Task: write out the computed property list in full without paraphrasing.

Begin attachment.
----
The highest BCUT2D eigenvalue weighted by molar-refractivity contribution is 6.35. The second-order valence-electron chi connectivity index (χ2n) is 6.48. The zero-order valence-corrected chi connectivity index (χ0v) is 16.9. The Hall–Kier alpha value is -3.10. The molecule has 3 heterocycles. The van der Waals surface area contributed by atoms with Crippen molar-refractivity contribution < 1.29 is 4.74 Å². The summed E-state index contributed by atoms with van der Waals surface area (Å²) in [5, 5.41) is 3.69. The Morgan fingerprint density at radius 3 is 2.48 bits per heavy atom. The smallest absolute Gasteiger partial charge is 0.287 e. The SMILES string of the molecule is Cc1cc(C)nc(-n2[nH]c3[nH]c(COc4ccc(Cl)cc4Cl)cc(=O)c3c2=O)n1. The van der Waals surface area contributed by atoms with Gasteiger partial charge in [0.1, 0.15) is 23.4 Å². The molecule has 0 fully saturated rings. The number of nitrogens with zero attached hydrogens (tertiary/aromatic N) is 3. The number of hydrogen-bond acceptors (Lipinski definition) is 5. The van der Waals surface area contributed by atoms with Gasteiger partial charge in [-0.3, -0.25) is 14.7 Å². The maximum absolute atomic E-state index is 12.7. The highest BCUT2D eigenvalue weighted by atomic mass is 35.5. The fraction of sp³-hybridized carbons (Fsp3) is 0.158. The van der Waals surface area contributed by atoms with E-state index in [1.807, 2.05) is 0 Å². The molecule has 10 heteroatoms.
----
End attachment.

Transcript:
The highest BCUT2D eigenvalue weighted by molar-refractivity contribution is 6.35. The second-order valence-electron chi connectivity index (χ2n) is 6.48. The zero-order valence-corrected chi connectivity index (χ0v) is 16.9. The Hall–Kier alpha value is -3.10. The molecule has 3 heterocycles. The van der Waals surface area contributed by atoms with Crippen molar-refractivity contribution < 1.29 is 4.74 Å². The summed E-state index contributed by atoms with van der Waals surface area (Å²) in [5, 5.41) is 3.69. The Morgan fingerprint density at radius 3 is 2.48 bits per heavy atom. The smallest absolute Gasteiger partial charge is 0.287 e. The SMILES string of the molecule is Cc1cc(C)nc(-n2[nH]c3[nH]c(COc4ccc(Cl)cc4Cl)cc(=O)c3c2=O)n1. The van der Waals surface area contributed by atoms with Gasteiger partial charge in [0.1, 0.15) is 23.4 Å². The molecule has 0 fully saturated rings. The number of nitrogens with zero attached hydrogens (tertiary/aromatic N) is 3. The number of hydrogen-bond acceptors (Lipinski definition) is 5. The van der Waals surface area contributed by atoms with Gasteiger partial charge in [-0.3, -0.25) is 14.7 Å². The maximum absolute atomic E-state index is 12.7. The highest BCUT2D eigenvalue weighted by atomic mass is 35.5. The fraction of sp³-hybridized carbons (Fsp3) is 0.158. The van der Waals surface area contributed by atoms with E-state index in [1.807, 2.05) is 0 Å². The molecule has 10 heteroatoms.